Crucial Skills®

A Blog by Crucial Learning

Crucial Conversations for Mastering Dialogue

Discussing Gender Transition

Dear Crucial Skills,

My niece recently turned 18 and is planning to schedule an elective double mastectomy. For the past few years she has identified as non-binary, then she legally changed her name, and more recently she has started taking estrogen blockers that make her voice low. Her dad and mom think that she’s brave and strong. My mom is 100% supportive. I think they’re all insane, and I’ve told them perhaps she’s just confused and that maybe we should encourage her to postpone having body parts surgically removed. They think I’m being intolerant and unsupportive. I haven’t shared my concerns with my niece, but I think I need to try to stop her. Should I keep my mouth shut and watch from the sidelines, or tell her what I really think? If so, how?


Dear Opposed,

Conversations don’t get much more crucial than this. There are differing opinions, very strong emotions, and the stakes are incredibly high (family relationships, mental health and well-being, lasting medical interventions). Variations of this conversation are happening in families, doctors’ offices, communities, schools, and legislatures across the country. Often, the conversations are divisive and painful, leaving people emotionally battered, bruised, and deeply disconnected from one another.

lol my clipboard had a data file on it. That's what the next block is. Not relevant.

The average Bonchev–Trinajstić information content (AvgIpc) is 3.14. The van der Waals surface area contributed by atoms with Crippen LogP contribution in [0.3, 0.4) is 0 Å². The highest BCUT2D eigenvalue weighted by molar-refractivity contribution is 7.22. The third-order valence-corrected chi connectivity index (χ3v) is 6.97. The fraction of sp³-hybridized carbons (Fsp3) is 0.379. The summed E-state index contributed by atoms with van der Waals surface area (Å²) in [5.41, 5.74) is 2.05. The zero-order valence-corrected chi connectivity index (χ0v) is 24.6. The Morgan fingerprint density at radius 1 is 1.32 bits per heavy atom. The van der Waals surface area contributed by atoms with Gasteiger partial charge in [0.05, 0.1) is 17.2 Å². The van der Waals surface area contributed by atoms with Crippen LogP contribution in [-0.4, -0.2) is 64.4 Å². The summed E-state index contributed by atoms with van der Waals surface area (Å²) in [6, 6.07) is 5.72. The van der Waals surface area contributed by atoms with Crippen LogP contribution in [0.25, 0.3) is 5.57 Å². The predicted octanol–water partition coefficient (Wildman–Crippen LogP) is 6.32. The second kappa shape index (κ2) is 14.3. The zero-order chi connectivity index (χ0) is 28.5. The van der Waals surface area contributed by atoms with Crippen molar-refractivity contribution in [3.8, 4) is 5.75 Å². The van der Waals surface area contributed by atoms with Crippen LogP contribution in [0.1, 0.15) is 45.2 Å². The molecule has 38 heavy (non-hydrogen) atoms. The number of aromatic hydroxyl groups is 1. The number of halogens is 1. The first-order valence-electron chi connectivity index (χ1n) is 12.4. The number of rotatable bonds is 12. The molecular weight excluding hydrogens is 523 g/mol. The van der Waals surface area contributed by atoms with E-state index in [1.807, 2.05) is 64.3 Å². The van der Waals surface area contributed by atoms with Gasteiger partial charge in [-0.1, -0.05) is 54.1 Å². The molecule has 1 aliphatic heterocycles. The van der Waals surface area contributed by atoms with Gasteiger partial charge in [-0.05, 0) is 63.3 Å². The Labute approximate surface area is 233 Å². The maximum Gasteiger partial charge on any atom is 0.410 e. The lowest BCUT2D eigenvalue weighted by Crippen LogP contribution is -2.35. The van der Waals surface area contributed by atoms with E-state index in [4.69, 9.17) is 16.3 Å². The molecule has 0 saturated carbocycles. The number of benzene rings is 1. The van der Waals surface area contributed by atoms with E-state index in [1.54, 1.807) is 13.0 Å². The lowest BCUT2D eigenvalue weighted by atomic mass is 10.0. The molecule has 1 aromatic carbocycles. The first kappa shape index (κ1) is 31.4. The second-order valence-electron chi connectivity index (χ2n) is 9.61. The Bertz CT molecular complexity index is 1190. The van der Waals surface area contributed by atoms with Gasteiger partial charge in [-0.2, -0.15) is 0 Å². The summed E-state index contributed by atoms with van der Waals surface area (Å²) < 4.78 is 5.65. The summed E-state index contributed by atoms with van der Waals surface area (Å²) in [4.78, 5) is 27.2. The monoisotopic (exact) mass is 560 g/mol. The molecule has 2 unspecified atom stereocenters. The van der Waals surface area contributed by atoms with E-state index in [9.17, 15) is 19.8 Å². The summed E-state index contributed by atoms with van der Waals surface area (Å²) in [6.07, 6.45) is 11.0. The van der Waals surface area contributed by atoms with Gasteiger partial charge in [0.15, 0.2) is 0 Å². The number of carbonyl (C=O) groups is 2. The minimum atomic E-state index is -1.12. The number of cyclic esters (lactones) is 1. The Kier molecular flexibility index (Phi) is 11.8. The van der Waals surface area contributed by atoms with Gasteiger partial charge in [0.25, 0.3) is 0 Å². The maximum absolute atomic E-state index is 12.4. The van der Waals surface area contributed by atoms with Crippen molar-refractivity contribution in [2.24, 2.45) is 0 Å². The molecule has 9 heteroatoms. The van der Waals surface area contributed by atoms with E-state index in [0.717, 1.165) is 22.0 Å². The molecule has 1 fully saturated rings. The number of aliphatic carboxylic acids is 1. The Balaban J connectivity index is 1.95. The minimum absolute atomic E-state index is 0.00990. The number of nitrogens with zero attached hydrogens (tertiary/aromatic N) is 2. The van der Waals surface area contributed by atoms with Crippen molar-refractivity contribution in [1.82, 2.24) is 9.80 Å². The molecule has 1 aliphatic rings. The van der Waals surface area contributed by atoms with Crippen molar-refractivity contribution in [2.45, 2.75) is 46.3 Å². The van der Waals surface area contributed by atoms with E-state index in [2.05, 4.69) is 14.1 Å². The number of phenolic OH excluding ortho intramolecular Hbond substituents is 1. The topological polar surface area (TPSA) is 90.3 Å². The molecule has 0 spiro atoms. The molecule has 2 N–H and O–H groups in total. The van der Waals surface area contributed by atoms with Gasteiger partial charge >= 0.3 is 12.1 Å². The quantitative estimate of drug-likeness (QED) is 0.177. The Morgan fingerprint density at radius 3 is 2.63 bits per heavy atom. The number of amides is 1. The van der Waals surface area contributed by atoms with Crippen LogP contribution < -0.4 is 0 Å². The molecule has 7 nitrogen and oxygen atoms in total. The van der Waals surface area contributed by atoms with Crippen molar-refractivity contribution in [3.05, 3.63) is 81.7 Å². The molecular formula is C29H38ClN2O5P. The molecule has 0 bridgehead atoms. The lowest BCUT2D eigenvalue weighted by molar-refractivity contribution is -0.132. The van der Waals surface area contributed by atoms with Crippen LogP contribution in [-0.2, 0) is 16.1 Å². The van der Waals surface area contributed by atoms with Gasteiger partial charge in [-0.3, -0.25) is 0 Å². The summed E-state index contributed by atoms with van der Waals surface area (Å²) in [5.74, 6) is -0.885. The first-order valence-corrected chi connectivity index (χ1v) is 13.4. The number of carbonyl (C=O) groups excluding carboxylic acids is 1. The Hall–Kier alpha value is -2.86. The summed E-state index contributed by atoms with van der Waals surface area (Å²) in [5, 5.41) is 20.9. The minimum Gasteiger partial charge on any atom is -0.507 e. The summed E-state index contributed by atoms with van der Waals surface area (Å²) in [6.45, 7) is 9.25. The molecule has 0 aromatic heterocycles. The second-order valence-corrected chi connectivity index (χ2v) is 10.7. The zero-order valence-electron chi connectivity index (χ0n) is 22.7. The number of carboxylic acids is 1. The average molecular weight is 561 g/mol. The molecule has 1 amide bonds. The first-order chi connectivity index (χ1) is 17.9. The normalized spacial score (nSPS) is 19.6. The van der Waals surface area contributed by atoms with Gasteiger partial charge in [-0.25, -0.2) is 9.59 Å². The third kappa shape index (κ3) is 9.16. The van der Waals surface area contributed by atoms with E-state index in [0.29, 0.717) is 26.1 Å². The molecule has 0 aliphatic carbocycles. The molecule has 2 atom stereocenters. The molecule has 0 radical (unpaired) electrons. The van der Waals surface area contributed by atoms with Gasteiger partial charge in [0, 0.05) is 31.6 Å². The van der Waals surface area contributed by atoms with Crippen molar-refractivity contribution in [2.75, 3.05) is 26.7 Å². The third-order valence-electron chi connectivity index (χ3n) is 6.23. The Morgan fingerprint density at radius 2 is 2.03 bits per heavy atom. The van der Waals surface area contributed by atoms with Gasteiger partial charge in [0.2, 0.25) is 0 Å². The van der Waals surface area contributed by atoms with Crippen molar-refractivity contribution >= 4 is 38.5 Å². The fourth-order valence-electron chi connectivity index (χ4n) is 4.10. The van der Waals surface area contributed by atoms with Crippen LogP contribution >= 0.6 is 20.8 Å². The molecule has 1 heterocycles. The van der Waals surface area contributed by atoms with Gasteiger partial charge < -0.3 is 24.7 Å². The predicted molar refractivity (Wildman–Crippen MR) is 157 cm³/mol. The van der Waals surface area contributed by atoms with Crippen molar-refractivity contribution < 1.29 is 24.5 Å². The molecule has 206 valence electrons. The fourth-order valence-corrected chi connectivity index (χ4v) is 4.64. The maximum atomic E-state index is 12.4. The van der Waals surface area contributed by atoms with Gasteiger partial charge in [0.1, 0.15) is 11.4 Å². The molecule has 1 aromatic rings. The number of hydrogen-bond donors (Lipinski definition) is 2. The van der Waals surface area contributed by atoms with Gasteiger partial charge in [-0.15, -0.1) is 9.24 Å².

Nowhere is this more true than in our family conversations. Families are where we learn so much about who we are, what we value, how to connect with and see others, how to love and support people, and how to hold boundaries. For most of us, families are where the toughest Crucial Conversations of our lives take place because this is where the stakes are highest, and the relationships mean the most.

While your question is specific in nature, it can also be broadly applied. At the heart of your question seems to be this: Someone I care about is doing something I think is wrong, hurtful, destructive, or dangerous. What should I do?

The two questions you are asking are the right questions:

  • Should I have a conversation?
  • If so, how do I have it well?

Too often, people bypass the first question. They have an opinion, a perspective, or a concern about something or someone and jump right into the fray, presuming that their meaning is obviously needed in the discussion. But simply having an opinion, especially an opinion about what another adult should do with their life, does not mean you should express that opinion.

As you consider whether to raise your concerns, ask yourself:

Has this person asked for my opinion? I have learned that, especially with teens and young adults, my influence is greatest when they approach me seeking counsel. This happens when they are secure in our relationship, and they know that I deeply care for and about them. When they feel safe with me, they will be more likely to ask for my opinion when they have a hard decision to make.